2. In the fabrication of an electrical energy storage cell in accordance with claim 1 the improvement wherein the surface film is removed from the aluminum-lithium alloy electrode by mechanical means.

3. In the fabrication of an electrical energy storage cell in accordance with claim 1 the improvement wherein the surface film is removed by chemical means.

4. The improvement of claim 1 wherein the inert environment is a hydrocarbon solvent.

5. In the fabrication of an electrical energy storage cell in accordance with claim 4 the improvement wherein the inert environment is a liquid hydrocarbon.

References Cited UNITED STATES PATENTS 3,228,866 1/1966 Pryor 204-197 1,457,149 5/1923 Cunningham 204-33 1,620,081 3/ 1927 Czochralski 75-138 2,785,111 3/1957 Vierk 252-59 2,898,230 8/1 959 Bulloff 29-197 3,080,330 5/1963 Rudel 252-59 3,160,531 12/1964 Spindler 136-153 3,301,711 l/1967 King 75-138 3,336,163 8/1967 Wolfe 136-120 OTHER REFERENCES McKay & Worthington, Corrosion Resistance of Metals and Alloys, p. 112 et seq. (1936).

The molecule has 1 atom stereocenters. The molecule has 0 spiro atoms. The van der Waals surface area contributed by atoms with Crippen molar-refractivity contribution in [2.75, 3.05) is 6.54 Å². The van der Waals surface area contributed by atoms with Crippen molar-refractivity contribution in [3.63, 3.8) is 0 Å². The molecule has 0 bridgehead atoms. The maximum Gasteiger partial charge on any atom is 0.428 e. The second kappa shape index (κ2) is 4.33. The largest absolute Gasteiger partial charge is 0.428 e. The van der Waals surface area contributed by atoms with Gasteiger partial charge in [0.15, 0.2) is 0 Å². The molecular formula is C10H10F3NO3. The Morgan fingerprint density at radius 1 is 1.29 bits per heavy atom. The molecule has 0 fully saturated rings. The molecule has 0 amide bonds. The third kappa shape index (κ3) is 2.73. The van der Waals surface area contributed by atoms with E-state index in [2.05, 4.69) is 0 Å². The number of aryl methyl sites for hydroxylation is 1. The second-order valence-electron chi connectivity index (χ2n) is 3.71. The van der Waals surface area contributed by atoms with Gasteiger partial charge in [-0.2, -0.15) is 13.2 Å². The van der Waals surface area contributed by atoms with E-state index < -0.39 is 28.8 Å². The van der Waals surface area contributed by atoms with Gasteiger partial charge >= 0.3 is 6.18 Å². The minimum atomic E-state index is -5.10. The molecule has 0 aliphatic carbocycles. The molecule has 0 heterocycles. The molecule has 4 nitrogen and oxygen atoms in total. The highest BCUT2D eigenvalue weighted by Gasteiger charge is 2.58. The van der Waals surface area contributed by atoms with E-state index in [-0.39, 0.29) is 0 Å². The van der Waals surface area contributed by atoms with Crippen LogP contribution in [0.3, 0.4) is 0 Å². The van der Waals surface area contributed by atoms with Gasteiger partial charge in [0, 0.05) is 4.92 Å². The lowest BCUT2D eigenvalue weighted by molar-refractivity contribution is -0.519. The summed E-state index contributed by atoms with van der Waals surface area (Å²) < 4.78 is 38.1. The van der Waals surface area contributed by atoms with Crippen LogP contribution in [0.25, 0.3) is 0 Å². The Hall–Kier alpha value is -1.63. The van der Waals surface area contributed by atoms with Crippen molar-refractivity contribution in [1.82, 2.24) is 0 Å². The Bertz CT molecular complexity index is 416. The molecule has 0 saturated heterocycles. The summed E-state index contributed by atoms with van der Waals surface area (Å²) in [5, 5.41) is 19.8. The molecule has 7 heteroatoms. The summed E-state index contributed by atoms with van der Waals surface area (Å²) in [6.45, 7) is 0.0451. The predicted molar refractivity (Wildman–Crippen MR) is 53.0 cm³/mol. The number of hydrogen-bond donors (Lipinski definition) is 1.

WINSTON A. DOUGLAS, Primary Examiner PETER D. ROSENBERG, Assistant Examiner US. Cl. X.R. 136-120; 204-197

Patent Citations
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Referenced by
Citing PatentFiling datePublication dateApplicantTitle
US3887396 *Nov 15, 1973Jun 3, 1975Us EnergyModular electrochemical cell
US3907590 *Jul 5, 1974Sep 23, 1975Rockwell International CorpAluminum electrode
US4145806 *Aug 17, 1977Mar 27, 1979Rockwell International CorporationAlkali metal alloy, metal chalcogenide; high energy density, charging
U.S. Classification29/623.1
International ClassificationH01M4/02, H01M4/46, H01M4/40
Cooperative ClassificationY02E60/12, H01M4/405, H01M4/13, H01M4/463
European ClassificationH01M4/13